Located at the
cradle of aviation in the Netherlands, Soesterberg, is the
Military Aviation Museum. A wide range of aeroplanes,
helicopters and artefacts are on display. This ranges from
documents, photographs to Spitfire and F-16. Of interested to
the collector of flight gear is the clothing and equipment
shown. From the early days until the modern day fighter pilot.
The exhibitions are located in two large halls, one showing
equipment from 1900 until 1945, and the other one the post-war
The clothing on display is also divided in to the two halls. The
gear starts with the leather (Roold) hard hat and long leather
(biker type) coats. The Second World War display shows us that
the Netherlands depended on the RAF for their equipment. During
the first days of the War it became clear that the Netherlands
Airforce could not make a fist to the invaders. While flying
their Fokker D-21 and Fokker G-1 aircraft, the pilots were
wearing the same steel helmets as the ground forces. After the
outbreak of the War, a lot of pilots escaped to the UK and
formed Spitfire squadrons under RAF supervision. This is seen on
the Spitfire pilot, wearing the C-type leather helmet and G or H
type oxygen mask. Also the famous leather-flying jacket was worn
together with the grey/blue battle dress.
The gear from post-war to present is displayed in a separate
exhibition area. The mannequins are fitted out with gear
representing most of the changes. In between are the matching
ejection seats. Missing is the Thunderstreak/Thunderjet flight
gear (P series helmet with A-13A mask and B-5 life preserver)
which were on display several years ago.
After the War the Netherlands Airforce received their first
Meteor jet planes. Still wearing the C-type helmet and G-type
oxygen mask, the gear on display also has the RAF style coverall
with woolen cuffs. A typical Mae West life preserver finishes
Next on the line
up is the Hunter pilot. Wearing a Mk-1A helmet and G inner
helmet the mask is of the A-13A type with bracket. The visor is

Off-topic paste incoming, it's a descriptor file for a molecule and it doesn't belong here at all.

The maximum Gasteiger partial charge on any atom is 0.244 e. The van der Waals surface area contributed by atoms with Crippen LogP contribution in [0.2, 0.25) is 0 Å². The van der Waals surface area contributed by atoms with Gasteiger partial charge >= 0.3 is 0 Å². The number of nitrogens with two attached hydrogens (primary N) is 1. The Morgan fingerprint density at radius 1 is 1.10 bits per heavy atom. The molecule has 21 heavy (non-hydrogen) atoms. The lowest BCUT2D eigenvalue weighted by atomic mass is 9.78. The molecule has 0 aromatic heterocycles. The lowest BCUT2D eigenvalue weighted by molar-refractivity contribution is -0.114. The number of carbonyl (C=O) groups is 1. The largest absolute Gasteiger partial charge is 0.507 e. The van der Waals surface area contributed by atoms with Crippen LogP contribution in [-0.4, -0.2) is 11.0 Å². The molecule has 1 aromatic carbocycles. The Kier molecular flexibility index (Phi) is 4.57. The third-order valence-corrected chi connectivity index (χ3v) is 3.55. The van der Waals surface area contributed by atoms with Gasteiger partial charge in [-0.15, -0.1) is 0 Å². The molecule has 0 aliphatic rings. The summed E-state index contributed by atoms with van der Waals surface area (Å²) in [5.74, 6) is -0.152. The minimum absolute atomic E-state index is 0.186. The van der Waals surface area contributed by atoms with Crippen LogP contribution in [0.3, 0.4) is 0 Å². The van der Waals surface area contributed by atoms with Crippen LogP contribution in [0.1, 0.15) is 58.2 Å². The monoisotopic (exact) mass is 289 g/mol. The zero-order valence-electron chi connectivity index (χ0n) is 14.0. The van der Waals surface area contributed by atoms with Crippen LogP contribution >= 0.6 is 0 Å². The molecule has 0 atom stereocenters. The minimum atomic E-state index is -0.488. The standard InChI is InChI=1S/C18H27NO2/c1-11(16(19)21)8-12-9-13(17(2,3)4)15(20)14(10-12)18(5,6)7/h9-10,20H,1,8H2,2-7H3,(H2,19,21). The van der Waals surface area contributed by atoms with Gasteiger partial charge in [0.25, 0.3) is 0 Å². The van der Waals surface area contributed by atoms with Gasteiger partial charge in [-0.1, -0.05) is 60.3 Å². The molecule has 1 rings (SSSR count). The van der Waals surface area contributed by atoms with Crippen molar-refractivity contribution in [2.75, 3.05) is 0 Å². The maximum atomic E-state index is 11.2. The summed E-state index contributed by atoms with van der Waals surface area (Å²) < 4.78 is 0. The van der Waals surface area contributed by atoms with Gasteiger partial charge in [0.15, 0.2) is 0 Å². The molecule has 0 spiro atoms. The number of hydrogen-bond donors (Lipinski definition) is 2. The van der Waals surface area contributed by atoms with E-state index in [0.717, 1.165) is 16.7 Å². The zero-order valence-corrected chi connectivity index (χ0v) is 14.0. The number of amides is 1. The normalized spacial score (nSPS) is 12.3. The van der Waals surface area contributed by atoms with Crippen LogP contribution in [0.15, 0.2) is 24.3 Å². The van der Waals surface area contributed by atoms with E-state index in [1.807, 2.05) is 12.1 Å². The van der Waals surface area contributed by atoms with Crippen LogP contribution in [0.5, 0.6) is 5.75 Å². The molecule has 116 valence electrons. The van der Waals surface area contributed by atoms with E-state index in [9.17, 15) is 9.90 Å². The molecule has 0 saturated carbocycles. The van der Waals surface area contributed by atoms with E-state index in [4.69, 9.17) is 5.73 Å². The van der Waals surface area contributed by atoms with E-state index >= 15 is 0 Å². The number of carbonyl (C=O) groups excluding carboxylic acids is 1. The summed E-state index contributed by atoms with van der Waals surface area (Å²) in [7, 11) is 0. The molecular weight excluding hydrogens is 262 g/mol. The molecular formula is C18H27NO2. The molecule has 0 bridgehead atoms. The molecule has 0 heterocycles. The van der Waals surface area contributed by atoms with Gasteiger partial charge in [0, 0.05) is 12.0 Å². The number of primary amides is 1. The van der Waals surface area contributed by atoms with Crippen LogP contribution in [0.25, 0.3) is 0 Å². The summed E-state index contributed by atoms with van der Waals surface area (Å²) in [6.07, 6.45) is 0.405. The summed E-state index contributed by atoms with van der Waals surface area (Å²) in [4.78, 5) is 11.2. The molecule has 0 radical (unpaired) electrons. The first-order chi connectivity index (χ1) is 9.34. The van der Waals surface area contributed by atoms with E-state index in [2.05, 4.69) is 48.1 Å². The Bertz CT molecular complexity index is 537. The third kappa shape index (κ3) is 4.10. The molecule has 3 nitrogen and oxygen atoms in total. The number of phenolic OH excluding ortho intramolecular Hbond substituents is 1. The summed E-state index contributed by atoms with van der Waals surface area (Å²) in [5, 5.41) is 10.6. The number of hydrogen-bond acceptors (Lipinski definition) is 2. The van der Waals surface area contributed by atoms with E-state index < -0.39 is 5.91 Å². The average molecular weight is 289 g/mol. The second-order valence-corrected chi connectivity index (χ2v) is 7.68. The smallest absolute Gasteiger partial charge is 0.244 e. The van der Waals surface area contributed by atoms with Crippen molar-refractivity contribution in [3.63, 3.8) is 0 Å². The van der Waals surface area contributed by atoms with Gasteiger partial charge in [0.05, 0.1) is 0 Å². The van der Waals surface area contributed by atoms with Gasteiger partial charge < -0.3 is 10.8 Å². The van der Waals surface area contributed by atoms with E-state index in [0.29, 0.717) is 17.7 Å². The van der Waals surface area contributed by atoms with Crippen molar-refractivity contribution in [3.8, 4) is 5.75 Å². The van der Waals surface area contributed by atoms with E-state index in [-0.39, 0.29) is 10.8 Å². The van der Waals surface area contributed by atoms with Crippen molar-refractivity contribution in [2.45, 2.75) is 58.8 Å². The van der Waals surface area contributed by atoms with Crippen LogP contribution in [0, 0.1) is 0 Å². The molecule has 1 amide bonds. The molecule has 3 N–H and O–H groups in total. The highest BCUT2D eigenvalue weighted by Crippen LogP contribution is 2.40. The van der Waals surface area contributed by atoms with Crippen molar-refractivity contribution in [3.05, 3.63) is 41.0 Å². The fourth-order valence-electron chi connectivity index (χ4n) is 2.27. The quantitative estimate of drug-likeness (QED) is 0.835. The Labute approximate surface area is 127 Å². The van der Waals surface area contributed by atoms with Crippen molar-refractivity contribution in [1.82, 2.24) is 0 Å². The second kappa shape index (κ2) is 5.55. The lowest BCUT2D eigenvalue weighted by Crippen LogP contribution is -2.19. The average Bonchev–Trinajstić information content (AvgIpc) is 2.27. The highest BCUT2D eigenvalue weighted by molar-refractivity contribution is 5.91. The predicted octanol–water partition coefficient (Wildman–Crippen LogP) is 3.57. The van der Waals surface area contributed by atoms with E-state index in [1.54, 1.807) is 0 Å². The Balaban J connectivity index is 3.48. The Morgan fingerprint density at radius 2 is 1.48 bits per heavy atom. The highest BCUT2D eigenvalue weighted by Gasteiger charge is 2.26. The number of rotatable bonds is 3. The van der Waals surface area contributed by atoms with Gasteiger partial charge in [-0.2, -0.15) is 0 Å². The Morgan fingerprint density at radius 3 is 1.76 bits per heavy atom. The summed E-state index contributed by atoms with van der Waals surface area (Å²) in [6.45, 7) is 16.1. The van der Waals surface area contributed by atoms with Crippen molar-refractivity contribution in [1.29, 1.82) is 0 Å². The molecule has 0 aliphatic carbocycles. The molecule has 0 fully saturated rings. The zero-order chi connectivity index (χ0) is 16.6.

modified to fit the mask. The coverall is probably of RAF origin
as is the life preserver. (Also used during this time were the H
type mask and the Frankenstein type life preserver).
Then a big gap is
present, as the next one is an F-104 pilot in EFA high altitude
(For more information on this set see our separate article on
this web site)
also has a cockpit section of an F-84F with a pilot with Gueneau
316 helmet (this helmet was not flown in the Netherlands, only
used for the hypo baric chamber). A mannequin with EFA parachute
harness and HGU-26/P is hanging from the ceiling like an ejected
NF-5 pilot. On the other side is a display with a pilot between
his survival items, dingy and parachute. This mannequin is
dressed in present day flight gear. HGU-55/P helmet, MBU-12/P
mask and CSU-13B/P-NL.
Of the flying equipment from 1913-1920 (LVA, Aviation
Department) the museum has 6 sets in their collection. (Leather
coat, pants and helmet). From the 1920-1940 period, 8 sets are
available (jacket, pants, helmet/cap, boots). The WW II RAF gear
consists of 5 sets (battle dress, C-cap, oxygen mask, Mae West,
boots, Irving-jack). Besides these items the MLM has also the
following special items, an Irving-jack with yellow hood
(Coastal Command) and a Flak-vest as worn by 320 Squadron
The after war gear is fairly complete. Two Meteor sets and
coveralls, helmets, boots, G-pants, immersion suits all from the
1950's until the late 1980's. Two sets of EFA high altitude gear
are present. Missing is the most recent flight gear. Specific
Naval Aviation items are rare, only a few post war orange
"Carrot Suits" some helmets and survival items. The
ML-KNIL (Military Aviation-Royal Netherlands Indies Army)
collection is very small, only a few pre war items. One coverall
(1939-1941) and some items from the 1942-1950 period (coveralls,
flying caps, life preservers and boots). Most of these items are
not on display.
The museum has a technical library and a unique photo-archive.
Visits only by appointment. Guided tours are also possible, as
are children parties.
The museum can be reached by national highway A-28 Utrecht-Zwolle,
exit number 4 "Soesterberg/Soest". Follow the signs
that read "Militaire Luchtvaart Museum". Or from
Utrecht Railway Station, using regular bus service number 53
(bus stop "Kampweg" or Amersfoort Railway Station,
using regular bus service number 56 (also bus stop "Kampweg").
Tuesday to Friday 10.00h-16.30h. Sunday 12.00h-16.30. On Easter
monday, Ascension Day and Whit-Monday, 11.00h-16.30h.
The Internet URL of the Museum is: